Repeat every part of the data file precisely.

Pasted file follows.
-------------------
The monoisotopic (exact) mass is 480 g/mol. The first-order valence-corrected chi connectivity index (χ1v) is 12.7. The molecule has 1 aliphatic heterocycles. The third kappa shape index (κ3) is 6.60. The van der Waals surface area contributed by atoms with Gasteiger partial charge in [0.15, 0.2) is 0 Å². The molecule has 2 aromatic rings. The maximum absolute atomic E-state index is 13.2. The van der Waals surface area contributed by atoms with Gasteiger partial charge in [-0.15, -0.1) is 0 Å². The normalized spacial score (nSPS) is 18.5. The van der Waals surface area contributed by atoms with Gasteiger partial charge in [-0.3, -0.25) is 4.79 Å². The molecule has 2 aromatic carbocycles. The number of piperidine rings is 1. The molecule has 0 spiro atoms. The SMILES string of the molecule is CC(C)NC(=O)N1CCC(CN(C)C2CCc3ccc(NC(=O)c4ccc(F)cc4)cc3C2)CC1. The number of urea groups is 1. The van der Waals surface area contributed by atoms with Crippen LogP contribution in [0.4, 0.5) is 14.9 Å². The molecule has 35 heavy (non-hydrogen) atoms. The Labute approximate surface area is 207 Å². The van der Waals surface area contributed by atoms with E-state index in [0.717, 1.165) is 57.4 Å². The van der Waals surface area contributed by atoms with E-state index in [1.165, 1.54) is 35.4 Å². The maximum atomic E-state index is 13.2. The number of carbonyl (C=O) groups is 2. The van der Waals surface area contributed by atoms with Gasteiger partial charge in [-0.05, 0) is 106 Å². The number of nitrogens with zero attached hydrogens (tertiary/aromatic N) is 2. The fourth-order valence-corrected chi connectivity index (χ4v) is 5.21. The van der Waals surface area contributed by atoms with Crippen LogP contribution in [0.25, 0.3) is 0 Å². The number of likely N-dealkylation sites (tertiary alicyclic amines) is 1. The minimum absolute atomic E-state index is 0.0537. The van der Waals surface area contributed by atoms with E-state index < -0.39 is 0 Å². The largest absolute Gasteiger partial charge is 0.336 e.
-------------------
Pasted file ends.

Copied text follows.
The monoisotopic (exact) mass is 480 g/mol. The first-order valence-corrected chi connectivity index (χ1v) is 12.7. The molecule has 1 aliphatic heterocycles. The third kappa shape index (κ3) is 6.60. The van der Waals surface area contributed by atoms with Gasteiger partial charge in [0.15, 0.2) is 0 Å². The molecule has 2 aromatic rings. The maximum absolute atomic E-state index is 13.2. The van der Waals surface area contributed by atoms with Gasteiger partial charge in [-0.15, -0.1) is 0 Å². The normalized spacial score (nSPS) is 18.5. The van der Waals surface area contributed by atoms with Gasteiger partial charge in [-0.3, -0.25) is 4.79 Å². The molecule has 2 aromatic carbocycles. The number of piperidine rings is 1. The molecule has 0 spiro atoms. The SMILES string of the molecule is CC(C)NC(=O)N1CCC(CN(C)C2CCc3ccc(NC(=O)c4ccc(F)cc4)cc3C2)CC1. The number of urea groups is 1. The van der Waals surface area contributed by atoms with Crippen LogP contribution in [0.4, 0.5) is 14.9 Å². The molecule has 35 heavy (non-hydrogen) atoms. The Labute approximate surface area is 207 Å². The van der Waals surface area contributed by atoms with E-state index in [0.717, 1.165) is 57.4 Å². The van der Waals surface area contributed by atoms with E-state index in [1.165, 1.54) is 35.4 Å². The maximum atomic E-state index is 13.2. The number of carbonyl (C=O) groups is 2. The van der Waals surface area contributed by atoms with Gasteiger partial charge in [-0.05, 0) is 106 Å². The number of nitrogens with zero attached hydrogens (tertiary/aromatic N) is 2. The fourth-order valence-corrected chi connectivity index (χ4v) is 5.21. The van der Waals surface area contributed by atoms with Crippen LogP contribution in [0.25, 0.3) is 0 Å². The number of likely N-dealkylation sites (tertiary alicyclic amines) is 1. The minimum absolute atomic E-state index is 0.0537. The van der Waals surface area contributed by atoms with E-state index < -0.39 is 0 Å². The largest absolute Gasteiger partial charge is 0.336 e.